The SFRS Board has responsibility to take into account the local needs, including the views of Local Authorities when providing governance and oversight of the response the Service provides. The Board should continue to build relationships with a wide range of stakeholders, including business and community groups.

SFRS should ensure its Board meetings are accessible to the public across the whole of Scotland and are carried out in the spirit of openness, including the publication of Board papers and minutes of proceedings.

SFRS's planning should ensure clear alignment of priorities and objectives as a national organisation while being flexible enough to respond to differing local needs across Scotland. It is essential to recognise the changing risks and threats facing communities in terms of the demands of its operating environment. SFRS should ensure its employees fully understand their individual and collective contribution to the organisation’s objectives and know what is expected of them as part of its planning and operational delivery processes.

7. Strategic Priority 6 - People

SFRS should continue to be a Fair Work employer and develop as an employer of choice. It should promote the equality, safety and physical and mental health of all its staff. SFRS should continue to maximise the effectiveness of its approach to workforce and succession planning and should be a learning organisation with equal opportunities for all. SFRS should ensure it enables innovation and change through its People Strategy. SFRS should actively strive to be an organisation that is more representative of the people and communities of Scotland that it serves.


SFRS should aim to have in place an appropriate workforce structure and systems which will prepare all those working in the Service, through robust and tailored development programmes, to develop its capability to meet current and future needs. SFRS should continue to actively develop the culture of the organisation to embrace the values of being inclusive, diverse and fair and ensure these are fully embedded across the whole workforce. To do this, the Service must invest in its current workforce and plan for the type of workforce it will need in the future.

Scotland’s Fair Work Approach

The Scottish Government’s vision, shared by the Fair Work Convention, is for Scotland to be a leading Fair Work Nation by 2025. The strategic ambitions for Fair Work are set out in the Fair Work Convention’s Framework, which underpins the government’s Fair Work Action Plan. As a public body, SFRS is expected to take a leading role in adopting and promoting Fair Work, by applying the fair work criteria to drive improvement, namely: appropriate channels for effective voice, such as trade union recognition; investment in workforce development; no inappropriate use of zero hours contracts; action to tackle the gender pay gap and create a more diverse and inclusive workplace; and continued payment of the real Living Wage.

SFRS adapted quickly to the need for staff to work from home whenever possible during the Covid19 pandemic including making best use of technology to facilitate this change. It should build on the lessons learned from the flexible working arrangements and use of technology which were developed during this period in considering future flexible working patterns for staff.

SFRS will also be expected to adopt further criteria that the Scottish Government may introduce to address particular labour market challenges as the economy evolves.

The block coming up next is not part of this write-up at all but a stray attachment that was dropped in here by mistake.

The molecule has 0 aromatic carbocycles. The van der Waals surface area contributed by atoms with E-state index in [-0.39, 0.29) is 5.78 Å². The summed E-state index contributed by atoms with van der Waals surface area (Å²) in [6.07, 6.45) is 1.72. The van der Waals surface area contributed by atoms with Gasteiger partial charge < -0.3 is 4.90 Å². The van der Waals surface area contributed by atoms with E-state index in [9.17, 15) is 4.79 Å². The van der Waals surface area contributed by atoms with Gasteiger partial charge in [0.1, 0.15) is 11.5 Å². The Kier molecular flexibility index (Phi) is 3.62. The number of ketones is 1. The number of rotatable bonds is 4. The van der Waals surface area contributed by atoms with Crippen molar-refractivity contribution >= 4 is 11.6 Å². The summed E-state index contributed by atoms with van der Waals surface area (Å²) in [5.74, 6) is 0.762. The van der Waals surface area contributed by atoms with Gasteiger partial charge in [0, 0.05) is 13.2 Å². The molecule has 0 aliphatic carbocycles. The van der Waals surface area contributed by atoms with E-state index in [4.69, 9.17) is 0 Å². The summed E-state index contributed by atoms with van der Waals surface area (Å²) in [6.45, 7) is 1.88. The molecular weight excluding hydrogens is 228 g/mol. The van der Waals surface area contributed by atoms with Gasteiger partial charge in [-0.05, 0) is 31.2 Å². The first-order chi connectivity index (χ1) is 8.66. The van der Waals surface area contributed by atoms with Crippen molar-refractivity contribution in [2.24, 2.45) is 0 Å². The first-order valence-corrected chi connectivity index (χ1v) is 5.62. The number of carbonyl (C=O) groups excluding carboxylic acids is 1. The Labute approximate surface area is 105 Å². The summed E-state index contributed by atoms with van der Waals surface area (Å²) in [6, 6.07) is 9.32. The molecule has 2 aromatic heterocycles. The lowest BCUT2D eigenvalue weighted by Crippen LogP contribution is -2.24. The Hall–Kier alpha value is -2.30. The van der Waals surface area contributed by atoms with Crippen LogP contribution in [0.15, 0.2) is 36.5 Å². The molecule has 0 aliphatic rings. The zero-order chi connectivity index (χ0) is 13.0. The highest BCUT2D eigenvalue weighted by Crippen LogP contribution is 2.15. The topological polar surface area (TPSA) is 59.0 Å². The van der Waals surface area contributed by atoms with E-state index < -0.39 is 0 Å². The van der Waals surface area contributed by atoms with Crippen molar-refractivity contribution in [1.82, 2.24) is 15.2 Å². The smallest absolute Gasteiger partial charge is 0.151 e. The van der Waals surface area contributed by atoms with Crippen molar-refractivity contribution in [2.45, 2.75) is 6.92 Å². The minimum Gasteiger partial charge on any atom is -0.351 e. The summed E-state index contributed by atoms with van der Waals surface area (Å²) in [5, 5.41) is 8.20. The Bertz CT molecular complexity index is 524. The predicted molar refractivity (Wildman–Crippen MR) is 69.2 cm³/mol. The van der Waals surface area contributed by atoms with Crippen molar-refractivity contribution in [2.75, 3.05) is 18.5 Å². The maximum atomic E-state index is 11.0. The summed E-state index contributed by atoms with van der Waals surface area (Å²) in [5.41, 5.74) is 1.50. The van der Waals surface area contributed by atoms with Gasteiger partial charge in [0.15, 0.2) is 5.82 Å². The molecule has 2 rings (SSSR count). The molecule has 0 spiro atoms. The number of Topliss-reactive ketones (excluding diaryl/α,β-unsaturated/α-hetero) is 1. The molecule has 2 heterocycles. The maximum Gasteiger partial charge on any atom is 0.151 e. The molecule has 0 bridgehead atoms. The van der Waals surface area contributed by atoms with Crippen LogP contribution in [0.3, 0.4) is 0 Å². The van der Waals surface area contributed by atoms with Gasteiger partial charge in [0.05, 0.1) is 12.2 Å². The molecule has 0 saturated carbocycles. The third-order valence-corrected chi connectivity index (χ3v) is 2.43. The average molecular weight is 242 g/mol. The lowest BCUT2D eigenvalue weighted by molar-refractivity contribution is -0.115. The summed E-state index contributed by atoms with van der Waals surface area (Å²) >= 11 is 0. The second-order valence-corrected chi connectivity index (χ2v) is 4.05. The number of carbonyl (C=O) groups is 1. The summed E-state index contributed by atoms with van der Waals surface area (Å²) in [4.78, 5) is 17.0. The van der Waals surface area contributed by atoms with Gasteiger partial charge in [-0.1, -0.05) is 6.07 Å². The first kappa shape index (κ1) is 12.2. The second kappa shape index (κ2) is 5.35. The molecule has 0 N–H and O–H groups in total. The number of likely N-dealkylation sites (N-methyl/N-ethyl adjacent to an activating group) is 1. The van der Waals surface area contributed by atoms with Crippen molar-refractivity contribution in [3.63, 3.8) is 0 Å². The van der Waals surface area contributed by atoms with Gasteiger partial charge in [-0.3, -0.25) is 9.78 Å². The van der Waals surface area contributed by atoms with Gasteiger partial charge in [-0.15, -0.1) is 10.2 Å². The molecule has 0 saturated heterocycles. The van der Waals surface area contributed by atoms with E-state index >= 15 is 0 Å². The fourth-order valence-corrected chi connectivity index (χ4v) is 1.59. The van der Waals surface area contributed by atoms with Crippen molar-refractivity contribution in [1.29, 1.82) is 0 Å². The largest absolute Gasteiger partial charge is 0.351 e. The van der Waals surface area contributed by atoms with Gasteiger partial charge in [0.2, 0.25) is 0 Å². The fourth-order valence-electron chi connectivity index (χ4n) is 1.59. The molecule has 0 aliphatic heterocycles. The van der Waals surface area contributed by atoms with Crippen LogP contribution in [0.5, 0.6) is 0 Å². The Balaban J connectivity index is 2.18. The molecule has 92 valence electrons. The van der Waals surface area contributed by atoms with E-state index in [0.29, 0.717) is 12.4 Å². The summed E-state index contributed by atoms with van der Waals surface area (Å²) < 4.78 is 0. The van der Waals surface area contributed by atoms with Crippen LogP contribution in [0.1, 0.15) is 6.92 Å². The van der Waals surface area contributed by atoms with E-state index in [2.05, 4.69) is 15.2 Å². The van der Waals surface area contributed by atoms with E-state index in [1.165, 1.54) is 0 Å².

Skills and Changing Needs

SFRS should consider what skills its workforce may need to acquire or develop further in order to maximise their contribution to the Service's modernisation and to meet the changing needs of local communities. SFRS must ensure that the workforce maintains competence to deliver core duties in addition to developing skills to meet the changing requirements of the services it delivers, thus maximising its ability to contribute to improved outcomes for the communities and people of Scotland. It should consider the right mix of expertise in fire and rescue and corporate functions to best deliver a forward looking 21st Century Fire and Rescue Service.

SFRS must ensure its operational firefighters are properly trained and equipped to undertake the professional duties it expects of them. It is therefore essential that SFRS regularly reviews training capacity against demand. SFRS should ensure there is sufficient training capacity and investment in people and resources to ensure staff are competent in any new or adapted roles they will be expected to undertake.

SFRS staff deal with a broad range of the public often in challenging and dangerous situations, so it is essential that its staff are trauma informed and recognise the importance of being person focused in the services they provide. It is crucial that all levels of staff in SFRS treat each other and those they serve, with dignity and respect along with recognising the importance of diversity and this should be reflected in the training staff receive.

To maximise the impact of training whilst minimising the time spent away from operational duties, SFRS should ensure its whole workforce, wherever in Scotland they are based, have full access to the training and development they need to deliver their role.

In adapting and developing services, the skills needed by staff will change over time, and it is therefore crucial that SFRS considers future needs as it evolves its learning and development functions.

SFRS should look to develop training in collaboration with other blue light partners. This is particularly relevant for strategic leadership training and other aspects common across the partners.


As a learning organisation, SFRS must identify opportunities for learning from its past actions, including operational incidents, and ensure that lessons learned are shared across the organisation and become embedded in future behaviour.

SFRS should work in partnership with other organisations to maximise learning and sharing of best practice, including joint multi-agency debriefing and training for responding to a range of incidents. It is crucial that SFRS not only identifies learning but also integrates that learning into long term change and improvement. It therefore needs to embrace a culture of openness to learn from past actions, particularly with a focus on the outcomes of those actions.